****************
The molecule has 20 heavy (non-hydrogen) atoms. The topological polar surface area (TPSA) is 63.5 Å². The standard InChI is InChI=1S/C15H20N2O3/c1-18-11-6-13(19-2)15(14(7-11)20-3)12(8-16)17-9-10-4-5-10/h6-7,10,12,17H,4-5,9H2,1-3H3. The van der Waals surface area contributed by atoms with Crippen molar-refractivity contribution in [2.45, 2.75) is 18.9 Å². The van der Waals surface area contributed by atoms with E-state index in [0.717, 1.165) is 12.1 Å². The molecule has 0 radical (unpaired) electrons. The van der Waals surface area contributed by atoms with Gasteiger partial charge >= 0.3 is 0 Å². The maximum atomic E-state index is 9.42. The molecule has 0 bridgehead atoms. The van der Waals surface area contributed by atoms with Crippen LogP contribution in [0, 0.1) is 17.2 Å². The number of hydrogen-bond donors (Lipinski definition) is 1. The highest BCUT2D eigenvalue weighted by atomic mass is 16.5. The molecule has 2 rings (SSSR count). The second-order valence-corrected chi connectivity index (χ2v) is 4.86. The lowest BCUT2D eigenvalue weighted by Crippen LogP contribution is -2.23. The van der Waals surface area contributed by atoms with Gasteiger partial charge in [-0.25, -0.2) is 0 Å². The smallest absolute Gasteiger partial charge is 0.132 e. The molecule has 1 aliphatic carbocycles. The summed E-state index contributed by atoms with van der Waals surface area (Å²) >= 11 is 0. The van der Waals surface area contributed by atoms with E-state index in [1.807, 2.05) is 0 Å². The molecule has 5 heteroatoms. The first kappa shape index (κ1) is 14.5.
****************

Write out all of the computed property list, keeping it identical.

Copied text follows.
The molecule has 20 heavy (non-hydrogen) atoms. The topological polar surface area (TPSA) is 63.5 Å². The standard InChI is InChI=1S/C15H20N2O3/c1-18-11-6-13(19-2)15(14(7-11)20-3)12(8-16)17-9-10-4-5-10/h6-7,10,12,17H,4-5,9H2,1-3H3. The van der Waals surface area contributed by atoms with Crippen molar-refractivity contribution in [2.45, 2.75) is 18.9 Å². The van der Waals surface area contributed by atoms with E-state index in [0.717, 1.165) is 12.1 Å². The molecule has 0 radical (unpaired) electrons. The van der Waals surface area contributed by atoms with Gasteiger partial charge >= 0.3 is 0 Å². The maximum atomic E-state index is 9.42. The molecule has 0 bridgehead atoms. The van der Waals surface area contributed by atoms with Crippen LogP contribution in [0, 0.1) is 17.2 Å². The number of hydrogen-bond donors (Lipinski definition) is 1. The highest BCUT2D eigenvalue weighted by atomic mass is 16.5. The molecule has 2 rings (SSSR count). The second-order valence-corrected chi connectivity index (χ2v) is 4.86. The lowest BCUT2D eigenvalue weighted by Crippen LogP contribution is -2.23. The van der Waals surface area contributed by atoms with Gasteiger partial charge in [-0.25, -0.2) is 0 Å². The smallest absolute Gasteiger partial charge is 0.132 e. The molecule has 1 aliphatic carbocycles. The summed E-state index contributed by atoms with van der Waals surface area (Å²) >= 11 is 0. The van der Waals surface area contributed by atoms with E-state index in [1.807, 2.05) is 0 Å². The molecule has 5 heteroatoms. The first kappa shape index (κ1) is 14.5.